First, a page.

Thyroid disease is a common affliction for people in Goodyear and throughout Arizona. But new research shows that hundreds of thousands of patients every year might be taking prescriptions they don’t actually need for their thyroid conditions.
Hormone Therapy Offers Little Benefit for Hypothyroidism Sufferers
The thyroid is a butterfly-shaped gland in the neck that makes hormones that control many of the body’s metabolic processes. Too much hormone production results in hyperthyroidism and too little, hypothyroidism. It is this second disorder that an international team of researchers believes is being overtreated by physicians. They collected data from 21 clinical trials involving 2,192 participants, most of whom were aged 65 or older. Those with subclinical hypothyroidism were found to gain no benefit from hormone therapy, according to results published in the May 14 issue of The BMJ. This has led to new guidelines urging against treating hypothyroidism with synthetic hormone.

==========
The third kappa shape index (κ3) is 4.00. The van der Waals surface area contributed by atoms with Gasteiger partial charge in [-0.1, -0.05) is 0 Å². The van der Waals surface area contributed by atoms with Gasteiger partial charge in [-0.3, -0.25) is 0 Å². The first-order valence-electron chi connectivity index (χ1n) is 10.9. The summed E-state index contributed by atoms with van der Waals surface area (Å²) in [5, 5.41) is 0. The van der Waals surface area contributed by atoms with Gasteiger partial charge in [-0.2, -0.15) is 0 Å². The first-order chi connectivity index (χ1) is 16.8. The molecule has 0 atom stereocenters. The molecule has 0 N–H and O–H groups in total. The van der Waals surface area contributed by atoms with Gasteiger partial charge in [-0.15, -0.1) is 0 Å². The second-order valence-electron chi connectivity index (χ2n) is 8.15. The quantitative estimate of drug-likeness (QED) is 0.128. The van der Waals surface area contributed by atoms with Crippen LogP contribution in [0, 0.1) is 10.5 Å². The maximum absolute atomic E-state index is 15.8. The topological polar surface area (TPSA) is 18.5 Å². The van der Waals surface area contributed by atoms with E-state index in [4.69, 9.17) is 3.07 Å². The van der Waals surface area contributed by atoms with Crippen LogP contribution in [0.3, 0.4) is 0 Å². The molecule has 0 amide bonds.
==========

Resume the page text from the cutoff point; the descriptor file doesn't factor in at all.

Hypothyroidism occurs when the thyroid glands produce too little thyroid hormone, slowing down metabolism. People with this disorder often experience fatigue, weight gain, joint and muscle pain, puffy face, constipation, intolerance to cold, slow heartrate, dry skin, thinning hair, decreased sweating, heavy or irregular menstrual periods, fertility problems and depression. Hypothyroidism affects about one in 20 people in Goodyear and is more common in women and older adults.
What Treatments Are There for Hypothyroidism
Treatment for hypothyroidism typically involves a lifetime regimen of drugs that replace the missing thyroid hormone. The research team found that these daily pills don’t do much to improve the symptoms of hypothyroidism for most individuals. With little payoff, taking pills every day may not be worth the trouble. Too many doctors fall into the trap of prescribing medication because it’s the expected course of treatment for people with too little thyroid hormone.
Obviously, every case is unique. If you are diagnosed with hypothyroidism, your doctor is likely to have you try out pills for a few months to see if they make a difference in your symptoms. Some people will, in fact, show improvement.
If you are currently taking thyroid medication, do not stop! Instead, have a chat with your Goodyear ENT specialist to review how well drugs are working for you. Your individual results will determine whether changes in treatment are warranted.